## Exercises for Week 1: Getting Started With Haskell

This excersise set is designed as very very gentle introduction to Haskell and the interactive Haskell interpreter GHCi. You will need to have access a working Haskell system either on your computer or the school's computers.

From week 2 onwards there are scheduled exercises classes where you can ask questions and get help.

You are supposed to work through this document in an afternoon. The main tasks are to answer questions that look like this:

The questions come with a suggested answer that you can see by clicking at the question mark symbol the left. Try to answer the questions yourself before looking!

## GHCi as a simple calculator

GHCi is an Haskell interpreter, i.e. it is a program that evaluates Haskell expressions.You can start GHCi by typing `ghci`

in a terminal.

`ghci`

We will use `this style`

for the text that you as user of GHCi have to enter.
When you start GHCi you will see something like this welcome message:

```
GHCi, version 8.0.1: http://www.haskell.org/ghc/ :? for help
```

Right now, we don't care about the precise meaning of the text in the
welcome
message, but focus on the last line with the > symbol. The >
symbol indicates that GHCi is ready to receive a command. We will
explain later on what the word `Prelude`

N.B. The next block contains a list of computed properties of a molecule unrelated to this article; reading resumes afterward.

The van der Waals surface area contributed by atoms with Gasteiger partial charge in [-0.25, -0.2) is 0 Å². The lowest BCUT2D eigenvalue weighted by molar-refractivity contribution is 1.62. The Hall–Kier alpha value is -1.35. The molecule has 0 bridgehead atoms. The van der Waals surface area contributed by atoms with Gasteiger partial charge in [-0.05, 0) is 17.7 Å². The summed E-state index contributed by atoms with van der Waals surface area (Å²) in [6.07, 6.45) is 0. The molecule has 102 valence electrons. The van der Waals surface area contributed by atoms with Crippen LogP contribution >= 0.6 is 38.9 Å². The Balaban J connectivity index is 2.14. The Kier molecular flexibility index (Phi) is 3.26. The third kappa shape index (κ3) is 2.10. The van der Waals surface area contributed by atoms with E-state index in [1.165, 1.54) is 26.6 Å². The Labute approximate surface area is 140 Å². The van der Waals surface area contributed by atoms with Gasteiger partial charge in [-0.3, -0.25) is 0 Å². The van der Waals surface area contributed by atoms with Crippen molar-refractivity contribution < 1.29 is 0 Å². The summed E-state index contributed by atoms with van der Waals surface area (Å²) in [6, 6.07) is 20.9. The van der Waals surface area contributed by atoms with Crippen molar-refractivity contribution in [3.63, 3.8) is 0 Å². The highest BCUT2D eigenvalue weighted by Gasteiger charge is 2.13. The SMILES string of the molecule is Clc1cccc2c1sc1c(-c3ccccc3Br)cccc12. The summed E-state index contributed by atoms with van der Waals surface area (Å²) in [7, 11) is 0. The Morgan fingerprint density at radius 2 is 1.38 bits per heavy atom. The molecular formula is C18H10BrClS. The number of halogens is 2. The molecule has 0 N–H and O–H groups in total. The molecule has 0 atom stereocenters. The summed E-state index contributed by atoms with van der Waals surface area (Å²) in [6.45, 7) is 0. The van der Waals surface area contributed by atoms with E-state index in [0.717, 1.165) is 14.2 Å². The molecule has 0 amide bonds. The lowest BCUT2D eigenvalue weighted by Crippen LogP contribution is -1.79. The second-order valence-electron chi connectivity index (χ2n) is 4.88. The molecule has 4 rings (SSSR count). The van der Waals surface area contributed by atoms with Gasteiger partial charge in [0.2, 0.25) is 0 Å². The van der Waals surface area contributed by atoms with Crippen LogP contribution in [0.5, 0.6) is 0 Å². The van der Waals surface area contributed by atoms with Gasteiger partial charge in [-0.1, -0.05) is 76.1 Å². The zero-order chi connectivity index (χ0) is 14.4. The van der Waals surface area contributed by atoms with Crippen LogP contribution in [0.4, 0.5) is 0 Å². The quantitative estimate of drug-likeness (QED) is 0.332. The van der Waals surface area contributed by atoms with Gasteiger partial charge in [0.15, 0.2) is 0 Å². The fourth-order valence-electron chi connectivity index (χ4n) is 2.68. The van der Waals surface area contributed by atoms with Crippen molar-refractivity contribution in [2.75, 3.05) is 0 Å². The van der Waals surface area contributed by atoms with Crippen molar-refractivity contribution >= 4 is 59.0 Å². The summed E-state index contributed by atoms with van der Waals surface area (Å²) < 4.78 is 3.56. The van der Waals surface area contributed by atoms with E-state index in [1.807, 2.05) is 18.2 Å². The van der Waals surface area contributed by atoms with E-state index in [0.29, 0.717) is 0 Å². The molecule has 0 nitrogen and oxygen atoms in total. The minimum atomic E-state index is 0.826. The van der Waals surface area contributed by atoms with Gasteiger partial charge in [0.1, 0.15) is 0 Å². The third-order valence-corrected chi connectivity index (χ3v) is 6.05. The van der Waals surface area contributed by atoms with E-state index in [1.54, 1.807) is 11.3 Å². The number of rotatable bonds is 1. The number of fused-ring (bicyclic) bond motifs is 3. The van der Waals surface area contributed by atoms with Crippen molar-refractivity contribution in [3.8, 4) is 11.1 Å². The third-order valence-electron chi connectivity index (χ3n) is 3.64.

means. The simplest
command one can give to GHCi is an Haskell expression, given an Haskell
expression GHCi will evaluate it, and write the result on the screen.
Try:
After that, as indicated by the > symbol, GHCi is ready to take a new command. We can repeat this interaction as many times as we want. Try:`4+5*6`

34

`4*(8-5)+3`

15`3.5/(3+4)*4.5`

2.25`sin 1.57`

1.0

The first expression contains asyntax error; there is no right operand of the multiplication operator (*). In the second expression we try to divide by zero. Recognizing different kinds of errors and knowing their causes will take some time to learn!`3+5*`

<interactive>:1:4: parse error (possibly incorrect indentation)

## More GHCi commands

We use the :q command to finish a GHCi session.`:q`

Leaving GHCi.
candela04>

All GHCi commands *except*evaluating an expressions start with a colon

`:`

Restart GHCi and try to answer the following questions by inspecting the welcome message.

## Two simple examples

## A programmable pocket calculator

We have seen how we can use GHCi to do simple calculations. But this is just the beginning. To go further we need to define our own functions. As a first example we look at the currency conversion problem described above. If we need to repeatedly convert pounds to SEK we can define a function that does this for us. Defining a function consists of a number of steps.

- Decide upon a name for the function. A name should be chosen that
is suggestive of it's purpose, and
does not shadow a function currently in scope. For this example we chose
the name
`pound.`

- Decide which arguments (input) the function has, and what the
result (output) of the function is. In this case this is simple:
- Input: a floating point number representing an amount of crowns.
- Output: a floating point number representing an an amount of pounds.

- Decide upon a name for the parameters of the function that
indicates the usage of the argument. In this case we use the name
`kr`

as parameter. - Express the result in terms of the parameters. In this case
the result is:
`kr/12.7775`

pound. - Decide upon the type of the function. In this case:
`pounds`**::****Double****->****Double** - Write the complete Haskell function definition. In this case:
`pounds`**::****Double****->****Double**`pounds``kr`**=**`kr``/`12.7775